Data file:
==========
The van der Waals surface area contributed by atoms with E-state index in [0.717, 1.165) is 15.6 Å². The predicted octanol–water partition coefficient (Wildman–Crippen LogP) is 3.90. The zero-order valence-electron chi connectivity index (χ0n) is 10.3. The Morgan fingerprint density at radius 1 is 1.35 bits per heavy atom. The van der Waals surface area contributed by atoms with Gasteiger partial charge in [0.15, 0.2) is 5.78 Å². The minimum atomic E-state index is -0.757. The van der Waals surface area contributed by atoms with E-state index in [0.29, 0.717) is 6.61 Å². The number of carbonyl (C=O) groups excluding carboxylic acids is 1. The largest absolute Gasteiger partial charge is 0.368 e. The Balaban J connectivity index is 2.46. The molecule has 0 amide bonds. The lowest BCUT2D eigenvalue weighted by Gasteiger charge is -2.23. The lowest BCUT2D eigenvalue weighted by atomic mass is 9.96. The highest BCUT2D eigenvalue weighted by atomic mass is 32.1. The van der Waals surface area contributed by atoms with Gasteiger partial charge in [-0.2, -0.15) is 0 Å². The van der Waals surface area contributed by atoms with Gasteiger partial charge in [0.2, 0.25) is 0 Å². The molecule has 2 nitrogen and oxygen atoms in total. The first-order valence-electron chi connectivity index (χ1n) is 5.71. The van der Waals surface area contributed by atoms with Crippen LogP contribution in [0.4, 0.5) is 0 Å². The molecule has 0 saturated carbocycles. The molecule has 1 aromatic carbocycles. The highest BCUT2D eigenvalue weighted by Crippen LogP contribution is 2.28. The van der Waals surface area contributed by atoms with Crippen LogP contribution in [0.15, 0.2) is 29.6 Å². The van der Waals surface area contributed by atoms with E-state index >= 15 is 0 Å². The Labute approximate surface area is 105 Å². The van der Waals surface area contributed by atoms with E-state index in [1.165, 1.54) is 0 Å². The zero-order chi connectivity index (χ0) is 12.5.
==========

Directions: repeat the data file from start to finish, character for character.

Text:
The van der Waals surface area contributed by atoms with E-state index in [0.717, 1.165) is 15.6 Å². The predicted octanol–water partition coefficient (Wildman–Crippen LogP) is 3.90. The zero-order valence-electron chi connectivity index (χ0n) is 10.3. The Morgan fingerprint density at radius 1 is 1.35 bits per heavy atom. The van der Waals surface area contributed by atoms with Gasteiger partial charge in [0.15, 0.2) is 5.78 Å². The minimum atomic E-state index is -0.757. The van der Waals surface area contributed by atoms with E-state index in [0.29, 0.717) is 6.61 Å². The number of carbonyl (C=O) groups excluding carboxylic acids is 1. The largest absolute Gasteiger partial charge is 0.368 e. The Balaban J connectivity index is 2.46. The molecule has 0 amide bonds. The lowest BCUT2D eigenvalue weighted by Gasteiger charge is -2.23. The lowest BCUT2D eigenvalue weighted by atomic mass is 9.96. The highest BCUT2D eigenvalue weighted by atomic mass is 32.1. The van der Waals surface area contributed by atoms with Gasteiger partial charge in [-0.2, -0.15) is 0 Å². The van der Waals surface area contributed by atoms with Gasteiger partial charge in [0.2, 0.25) is 0 Å². The molecule has 2 nitrogen and oxygen atoms in total. The first-order valence-electron chi connectivity index (χ1n) is 5.71. The van der Waals surface area contributed by atoms with Crippen LogP contribution in [0.4, 0.5) is 0 Å². The molecule has 0 saturated carbocycles. The molecule has 1 aromatic carbocycles. The highest BCUT2D eigenvalue weighted by Crippen LogP contribution is 2.28. The van der Waals surface area contributed by atoms with Crippen LogP contribution in [0.15, 0.2) is 29.6 Å². The van der Waals surface area contributed by atoms with E-state index >= 15 is 0 Å². The Labute approximate surface area is 105 Å². The van der Waals surface area contributed by atoms with E-state index in [1.165, 1.54) is 0 Å². The zero-order chi connectivity index (χ0) is 12.5.